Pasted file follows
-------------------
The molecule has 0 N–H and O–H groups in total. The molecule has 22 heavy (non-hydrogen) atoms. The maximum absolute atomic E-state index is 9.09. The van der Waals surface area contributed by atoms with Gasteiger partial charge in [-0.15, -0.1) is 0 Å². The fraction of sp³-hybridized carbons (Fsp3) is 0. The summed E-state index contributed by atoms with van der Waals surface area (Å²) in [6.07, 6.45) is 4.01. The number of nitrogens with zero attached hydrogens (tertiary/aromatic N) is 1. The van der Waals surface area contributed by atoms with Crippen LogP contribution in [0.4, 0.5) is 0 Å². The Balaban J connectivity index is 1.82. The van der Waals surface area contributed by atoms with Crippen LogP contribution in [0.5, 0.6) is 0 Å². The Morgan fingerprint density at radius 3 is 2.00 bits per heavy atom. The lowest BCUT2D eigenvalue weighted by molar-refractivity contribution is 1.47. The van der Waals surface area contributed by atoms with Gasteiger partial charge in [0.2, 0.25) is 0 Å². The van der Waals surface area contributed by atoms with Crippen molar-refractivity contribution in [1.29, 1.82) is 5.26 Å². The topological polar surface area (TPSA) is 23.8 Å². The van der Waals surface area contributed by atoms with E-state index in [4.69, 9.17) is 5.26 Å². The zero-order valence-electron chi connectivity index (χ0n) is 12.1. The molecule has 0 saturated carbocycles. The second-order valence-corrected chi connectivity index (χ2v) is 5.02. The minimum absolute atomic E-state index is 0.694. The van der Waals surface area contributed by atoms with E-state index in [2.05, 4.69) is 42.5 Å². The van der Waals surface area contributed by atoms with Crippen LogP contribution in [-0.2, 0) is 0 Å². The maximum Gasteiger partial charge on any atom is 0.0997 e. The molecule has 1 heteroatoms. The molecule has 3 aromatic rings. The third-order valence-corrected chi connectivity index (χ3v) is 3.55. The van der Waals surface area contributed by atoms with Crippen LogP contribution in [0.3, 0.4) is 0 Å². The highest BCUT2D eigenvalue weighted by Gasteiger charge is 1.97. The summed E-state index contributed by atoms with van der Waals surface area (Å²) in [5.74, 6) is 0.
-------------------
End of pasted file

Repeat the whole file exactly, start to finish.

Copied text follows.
The molecule has 0 N–H and O–H groups in total. The molecule has 22 heavy (non-hydrogen) atoms. The maximum absolute atomic E-state index is 9.09. The van der Waals surface area contributed by atoms with Gasteiger partial charge in [-0.15, -0.1) is 0 Å². The fraction of sp³-hybridized carbons (Fsp3) is 0. The summed E-state index contributed by atoms with van der Waals surface area (Å²) in [6.07, 6.45) is 4.01. The number of nitrogens with zero attached hydrogens (tertiary/aromatic N) is 1. The van der Waals surface area contributed by atoms with Crippen LogP contribution in [0.4, 0.5) is 0 Å². The Balaban J connectivity index is 1.82. The van der Waals surface area contributed by atoms with Crippen LogP contribution in [0.5, 0.6) is 0 Å². The Morgan fingerprint density at radius 3 is 2.00 bits per heavy atom. The lowest BCUT2D eigenvalue weighted by molar-refractivity contribution is 1.47. The van der Waals surface area contributed by atoms with Gasteiger partial charge in [0.2, 0.25) is 0 Å². The van der Waals surface area contributed by atoms with Crippen molar-refractivity contribution in [1.29, 1.82) is 5.26 Å². The topological polar surface area (TPSA) is 23.8 Å². The van der Waals surface area contributed by atoms with E-state index in [4.69, 9.17) is 5.26 Å². The zero-order valence-electron chi connectivity index (χ0n) is 12.1. The molecule has 0 saturated carbocycles. The second-order valence-corrected chi connectivity index (χ2v) is 5.02. The minimum absolute atomic E-state index is 0.694. The van der Waals surface area contributed by atoms with E-state index in [2.05, 4.69) is 42.5 Å². The van der Waals surface area contributed by atoms with Crippen LogP contribution in [-0.2, 0) is 0 Å². The maximum Gasteiger partial charge on any atom is 0.0997 e. The molecule has 1 heteroatoms. The molecule has 3 aromatic rings. The third-order valence-corrected chi connectivity index (χ3v) is 3.55. The van der Waals surface area contributed by atoms with Crippen LogP contribution in [0.3, 0.4) is 0 Å². The highest BCUT2D eigenvalue weighted by Gasteiger charge is 1.97. The summed E-state index contributed by atoms with van der Waals surface area (Å²) in [5.74, 6) is 0.